The Coffin

I’m in my coffin with the lid open. It’s quite comfy actually. I just would like to pull that silk sheet over my shoulders. I’ve got my business suit on. They, whoever they are, must have looked deep in my closet to find it. I haven’t worn this suit in seven years. I know it’s been at least seven years because I’ve been retired that long and have not worn a suit since. Until today apparently.

I can’t see above the rim of this coffin but I feel (I can still feel?) like I’m in a real quite place as their seems to be a fair amount of movement around me but I can not heard anything. But above me are four people, two on each side, that I recognize. Mom and Dad on one side and my sister and wife on the other. They have sad faces as they look down upon me. What happened I wonder?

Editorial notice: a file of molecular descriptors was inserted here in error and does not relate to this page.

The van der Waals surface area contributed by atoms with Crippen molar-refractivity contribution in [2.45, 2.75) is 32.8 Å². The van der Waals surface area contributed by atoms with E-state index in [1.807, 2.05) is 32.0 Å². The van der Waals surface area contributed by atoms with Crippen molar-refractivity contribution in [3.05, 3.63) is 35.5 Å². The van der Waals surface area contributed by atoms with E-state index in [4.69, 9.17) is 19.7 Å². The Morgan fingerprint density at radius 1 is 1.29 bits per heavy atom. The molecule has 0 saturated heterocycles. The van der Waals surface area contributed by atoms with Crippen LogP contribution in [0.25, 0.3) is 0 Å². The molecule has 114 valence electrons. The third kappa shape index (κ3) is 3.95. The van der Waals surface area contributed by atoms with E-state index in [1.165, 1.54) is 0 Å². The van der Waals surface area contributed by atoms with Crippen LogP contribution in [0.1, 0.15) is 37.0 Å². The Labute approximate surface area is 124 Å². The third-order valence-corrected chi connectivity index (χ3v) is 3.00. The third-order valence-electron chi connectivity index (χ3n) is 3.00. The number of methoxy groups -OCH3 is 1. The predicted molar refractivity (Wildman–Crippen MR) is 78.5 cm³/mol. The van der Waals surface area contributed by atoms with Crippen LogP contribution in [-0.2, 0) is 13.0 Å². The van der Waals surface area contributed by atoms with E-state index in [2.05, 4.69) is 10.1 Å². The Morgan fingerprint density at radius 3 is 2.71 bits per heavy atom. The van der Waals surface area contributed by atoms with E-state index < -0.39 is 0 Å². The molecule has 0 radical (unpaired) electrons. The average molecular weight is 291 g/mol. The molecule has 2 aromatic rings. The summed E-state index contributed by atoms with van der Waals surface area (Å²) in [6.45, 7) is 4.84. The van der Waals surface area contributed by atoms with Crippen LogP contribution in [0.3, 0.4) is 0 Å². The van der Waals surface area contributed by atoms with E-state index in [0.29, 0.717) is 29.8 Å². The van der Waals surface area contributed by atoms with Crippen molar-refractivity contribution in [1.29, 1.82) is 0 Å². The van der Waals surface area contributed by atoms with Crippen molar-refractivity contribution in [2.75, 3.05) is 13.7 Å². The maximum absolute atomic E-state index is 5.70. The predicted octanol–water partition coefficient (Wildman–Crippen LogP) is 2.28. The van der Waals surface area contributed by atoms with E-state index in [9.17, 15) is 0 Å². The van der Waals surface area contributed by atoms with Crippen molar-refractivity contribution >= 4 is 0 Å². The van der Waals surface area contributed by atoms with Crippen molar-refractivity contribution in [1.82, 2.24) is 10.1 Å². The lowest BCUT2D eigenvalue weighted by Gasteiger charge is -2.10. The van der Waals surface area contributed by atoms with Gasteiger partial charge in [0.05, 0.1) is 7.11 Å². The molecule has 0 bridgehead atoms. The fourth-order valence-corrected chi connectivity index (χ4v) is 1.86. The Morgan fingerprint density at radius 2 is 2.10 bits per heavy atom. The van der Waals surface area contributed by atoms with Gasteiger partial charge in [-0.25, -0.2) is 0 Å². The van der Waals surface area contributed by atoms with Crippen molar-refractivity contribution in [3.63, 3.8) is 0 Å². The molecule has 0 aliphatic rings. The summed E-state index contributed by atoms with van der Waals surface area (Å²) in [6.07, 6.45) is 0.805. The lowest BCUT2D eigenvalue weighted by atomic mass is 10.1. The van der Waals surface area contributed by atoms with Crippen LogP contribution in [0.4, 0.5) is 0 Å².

My mother: “He pulled the plug on me. I could have survived.”

Her lips are not moving but I can read her thoughts. Mom, you had so many surgeries the doctors would not perform anymore. Your body would not have survived the onslaught of another operation.  You were 84 mom and you had a very good life with lots of friends and caring family. Yes, it was my decision to let you go

My sister: “He pulled the plug on me too. I know I was not responsive and had been a vegetable for months but I still could feel emotions.”

But Sis, you were born with one kidney, the other failed after a few years, you were on dialysis for years, your body was exhausted and worn out. You were only 56 years old but most of those years you suffered. You had friends, family, and neighbors to help you, but you mainly suffered on your own. Yes, it was my decision to let you go.

My father: “He pulled the plug on me too, the little weasel.”

Dad, you fell off the toilet and suffered severe brain damage that was irreversible. The doctors told me you would never regain consciousness ever again. Yes, it was my decision to let you go.

My wife: “Yes, I am the one who pulled the plug on you.”